Tuesday, February 3, 2009

Perfectly Comfortable

It used to be standard procedure when you bought a new bike to replace the stock tires and rear shocks as soon as your finances allowed. The tires—known as rim protectors—became yard swings for the kids, and the shocks made great doorstops.

The bike I own now—an ’05 650 V-Strom—came with decent tires and suspension. I left the tires on long enough to wear them down to the tread-wear indicators and replaced them with Dunlops. The rear shock is still working tolerably well. That, or I’ve grown insensitive to its shortcomings; ditto the front fork.

The seat, though—the horror...the horror.

Here's one of the ugly truths of the motorcycle industry: the seat of a motorcycle is not meant to be comfortable. It’s meant to look good so you’ll buy the bike. Only later when you actually ride it will you discover it’s like being ridden out of town on a very fast rail.

And so it was with the V-Strom.

The rider’s portion of the seat was shaped sort of like a horse saddle, but without the firmness that would have otherwise made it slightly bearable. It did terrible things to parts of me I only ever want pleasant things done to. By the time I got home on the day I picked up the bike, I had already decided it had to go.

I’d have gotten rid of it sooner, but there are littering laws.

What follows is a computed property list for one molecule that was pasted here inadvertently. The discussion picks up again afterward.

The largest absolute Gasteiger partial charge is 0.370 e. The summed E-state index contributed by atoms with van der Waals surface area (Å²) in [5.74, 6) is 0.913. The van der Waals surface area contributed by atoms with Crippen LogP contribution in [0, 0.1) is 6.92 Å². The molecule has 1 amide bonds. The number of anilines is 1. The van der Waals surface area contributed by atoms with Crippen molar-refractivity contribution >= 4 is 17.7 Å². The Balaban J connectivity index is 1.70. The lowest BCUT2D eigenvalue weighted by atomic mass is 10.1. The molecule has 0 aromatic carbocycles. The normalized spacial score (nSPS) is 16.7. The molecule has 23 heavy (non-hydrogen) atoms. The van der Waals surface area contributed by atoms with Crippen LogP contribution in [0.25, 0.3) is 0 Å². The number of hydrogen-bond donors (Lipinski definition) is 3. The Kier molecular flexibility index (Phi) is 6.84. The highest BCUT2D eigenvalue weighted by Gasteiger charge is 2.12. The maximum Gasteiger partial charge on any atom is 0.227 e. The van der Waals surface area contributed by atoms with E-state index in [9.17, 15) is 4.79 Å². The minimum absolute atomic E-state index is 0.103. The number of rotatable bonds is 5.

It was another Suzuki, a GS1100 I had on loan from Suzuki for about a year in the early 1980s, that showed me how good a stock seat can be when someone at the factory cares more about how it feels than how it looks. I’ve heard it was made by a Japanese sub-contractor called The Perfect Seat Company. This might be apocryphal, but I’m inclined to believe it’s true. Because if that seat wasn’t perfect, it was as close to it as I’ve ever sat on.

It was broad, and flat, and composed of a foam the density of which was, I’m certain, exactly the same as that of the clouds in heaven. Now and then I see a used GS1100—or the almost identical 1000 or 850—for sale, and every time I’m tempted to buy it just for the seat.

Many years after I turned the GS1100 back in to Suzuki, I bought a well-used GS850 for $800 from someone whose garage had shrunk and needed it gone. Rider assigned me to do a story about fixing up the old crock with aftermarket parts, and even though the stock seat was fine except for missing the trim rails, I replaced it with a Corbin.

Sad to say, some time later the engine started making scary noises way down deep in the crankcase, and I sold it to a mechanically inclined friend for what I’d paid for it.

I kept the stock seat, though, and it hung on a peg in my garage for years. I figured if I ever did get another GS Suzuki someday, I'd already have the Perfect Seat for it.

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1 comment:

biodsl said...

There you go again Jerry...tempting me to spend money on an old motorcycle when I just know the fantasy is better than the reality. The GS-G series; just a big, smooth, reliable all-rounder. No pretenses, just a motorcycle.